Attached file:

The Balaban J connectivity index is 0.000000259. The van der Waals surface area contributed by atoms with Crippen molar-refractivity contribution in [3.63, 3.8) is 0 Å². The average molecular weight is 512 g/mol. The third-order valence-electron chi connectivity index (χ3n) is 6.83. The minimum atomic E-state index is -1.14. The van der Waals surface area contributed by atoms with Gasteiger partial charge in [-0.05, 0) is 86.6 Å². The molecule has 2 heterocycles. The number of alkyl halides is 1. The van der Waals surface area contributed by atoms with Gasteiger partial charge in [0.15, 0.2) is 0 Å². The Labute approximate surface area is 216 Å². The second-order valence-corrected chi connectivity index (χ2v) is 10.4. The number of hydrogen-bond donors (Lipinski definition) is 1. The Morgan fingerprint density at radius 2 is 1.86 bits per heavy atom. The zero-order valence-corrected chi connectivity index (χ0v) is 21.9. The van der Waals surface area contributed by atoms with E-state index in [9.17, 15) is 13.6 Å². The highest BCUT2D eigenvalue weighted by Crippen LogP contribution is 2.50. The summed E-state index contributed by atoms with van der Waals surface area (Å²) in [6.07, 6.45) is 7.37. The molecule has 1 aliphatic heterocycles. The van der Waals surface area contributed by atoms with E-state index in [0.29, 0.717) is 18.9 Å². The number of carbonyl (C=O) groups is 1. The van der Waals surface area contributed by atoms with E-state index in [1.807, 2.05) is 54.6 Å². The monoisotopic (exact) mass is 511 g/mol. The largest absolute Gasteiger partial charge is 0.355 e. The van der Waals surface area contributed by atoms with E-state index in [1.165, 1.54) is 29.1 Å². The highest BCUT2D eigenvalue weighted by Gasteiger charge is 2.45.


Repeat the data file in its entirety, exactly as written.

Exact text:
The Balaban J connectivity index is 0.000000259. The van der Waals surface area contributed by atoms with Crippen molar-refractivity contribution in [3.63, 3.8) is 0 Å². The average molecular weight is 512 g/mol. The third-order valence-electron chi connectivity index (χ3n) is 6.83. The minimum atomic E-state index is -1.14. The van der Waals surface area contributed by atoms with Gasteiger partial charge in [-0.05, 0) is 86.6 Å². The molecule has 2 heterocycles. The number of alkyl halides is 1. The van der Waals surface area contributed by atoms with Gasteiger partial charge in [0.15, 0.2) is 0 Å². The Labute approximate surface area is 216 Å². The second-order valence-corrected chi connectivity index (χ2v) is 10.4. The number of hydrogen-bond donors (Lipinski definition) is 1. The Morgan fingerprint density at radius 2 is 1.86 bits per heavy atom. The zero-order valence-corrected chi connectivity index (χ0v) is 21.9. The van der Waals surface area contributed by atoms with E-state index in [9.17, 15) is 13.6 Å². The highest BCUT2D eigenvalue weighted by Crippen LogP contribution is 2.50. The summed E-state index contributed by atoms with van der Waals surface area (Å²) in [6.07, 6.45) is 7.37. The molecule has 1 aliphatic heterocycles. The van der Waals surface area contributed by atoms with E-state index in [0.29, 0.717) is 18.9 Å². The number of carbonyl (C=O) groups is 1. The van der Waals surface area contributed by atoms with E-state index in [1.807, 2.05) is 54.6 Å². The monoisotopic (exact) mass is 511 g/mol. The largest absolute Gasteiger partial charge is 0.355 e. The van der Waals surface area contributed by atoms with E-state index in [1.165, 1.54) is 29.1 Å². The highest BCUT2D eigenvalue weighted by Gasteiger charge is 2.45.